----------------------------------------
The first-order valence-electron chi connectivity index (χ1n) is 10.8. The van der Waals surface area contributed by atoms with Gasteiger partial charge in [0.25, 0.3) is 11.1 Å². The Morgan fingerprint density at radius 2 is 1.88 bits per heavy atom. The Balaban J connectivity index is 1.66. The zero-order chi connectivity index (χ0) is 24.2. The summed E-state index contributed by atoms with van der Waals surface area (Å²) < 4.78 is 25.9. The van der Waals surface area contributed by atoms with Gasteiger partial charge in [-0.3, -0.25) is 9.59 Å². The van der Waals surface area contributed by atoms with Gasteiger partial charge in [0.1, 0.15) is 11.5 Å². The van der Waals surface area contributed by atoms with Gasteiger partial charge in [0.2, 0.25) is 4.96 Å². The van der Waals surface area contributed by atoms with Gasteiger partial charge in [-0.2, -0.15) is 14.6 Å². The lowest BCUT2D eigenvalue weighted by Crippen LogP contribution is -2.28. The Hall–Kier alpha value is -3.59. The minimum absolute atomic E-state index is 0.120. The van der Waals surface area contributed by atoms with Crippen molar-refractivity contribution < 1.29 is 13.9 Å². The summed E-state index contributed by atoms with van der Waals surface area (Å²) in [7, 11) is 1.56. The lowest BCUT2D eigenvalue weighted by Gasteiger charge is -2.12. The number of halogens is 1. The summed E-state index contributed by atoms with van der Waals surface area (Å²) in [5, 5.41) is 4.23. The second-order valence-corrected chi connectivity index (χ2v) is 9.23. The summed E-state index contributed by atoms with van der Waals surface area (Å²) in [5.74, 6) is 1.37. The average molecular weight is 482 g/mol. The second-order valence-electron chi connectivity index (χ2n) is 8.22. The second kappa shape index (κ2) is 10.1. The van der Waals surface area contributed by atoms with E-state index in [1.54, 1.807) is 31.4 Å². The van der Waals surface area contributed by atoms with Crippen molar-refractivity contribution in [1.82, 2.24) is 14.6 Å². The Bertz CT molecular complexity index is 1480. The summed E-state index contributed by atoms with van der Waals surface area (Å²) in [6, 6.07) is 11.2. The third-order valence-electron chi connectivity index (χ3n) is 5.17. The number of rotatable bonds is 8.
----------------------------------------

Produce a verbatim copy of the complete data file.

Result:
The first-order valence-electron chi connectivity index (χ1n) is 10.8. The van der Waals surface area contributed by atoms with Gasteiger partial charge in [0.25, 0.3) is 11.1 Å². The Morgan fingerprint density at radius 2 is 1.88 bits per heavy atom. The Balaban J connectivity index is 1.66. The zero-order chi connectivity index (χ0) is 24.2. The summed E-state index contributed by atoms with van der Waals surface area (Å²) < 4.78 is 25.9. The van der Waals surface area contributed by atoms with Gasteiger partial charge in [-0.3, -0.25) is 9.59 Å². The van der Waals surface area contributed by atoms with Gasteiger partial charge in [0.1, 0.15) is 11.5 Å². The van der Waals surface area contributed by atoms with Gasteiger partial charge in [0.2, 0.25) is 4.96 Å². The van der Waals surface area contributed by atoms with Gasteiger partial charge in [-0.2, -0.15) is 14.6 Å². The lowest BCUT2D eigenvalue weighted by Crippen LogP contribution is -2.28. The Hall–Kier alpha value is -3.59. The minimum absolute atomic E-state index is 0.120. The van der Waals surface area contributed by atoms with Crippen molar-refractivity contribution < 1.29 is 13.9 Å². The summed E-state index contributed by atoms with van der Waals surface area (Å²) in [7, 11) is 1.56. The lowest BCUT2D eigenvalue weighted by Gasteiger charge is -2.12. The number of halogens is 1. The summed E-state index contributed by atoms with van der Waals surface area (Å²) in [5, 5.41) is 4.23. The second-order valence-corrected chi connectivity index (χ2v) is 9.23. The summed E-state index contributed by atoms with van der Waals surface area (Å²) in [5.74, 6) is 1.37. The average molecular weight is 482 g/mol. The second-order valence-electron chi connectivity index (χ2n) is 8.22. The second kappa shape index (κ2) is 10.1. The van der Waals surface area contributed by atoms with E-state index in [1.54, 1.807) is 31.4 Å². The van der Waals surface area contributed by atoms with Crippen molar-refractivity contribution in [1.82, 2.24) is 14.6 Å². The Bertz CT molecular complexity index is 1480. The summed E-state index contributed by atoms with van der Waals surface area (Å²) in [6, 6.07) is 11.2. The third-order valence-electron chi connectivity index (χ3n) is 5.17. The number of rotatable bonds is 8.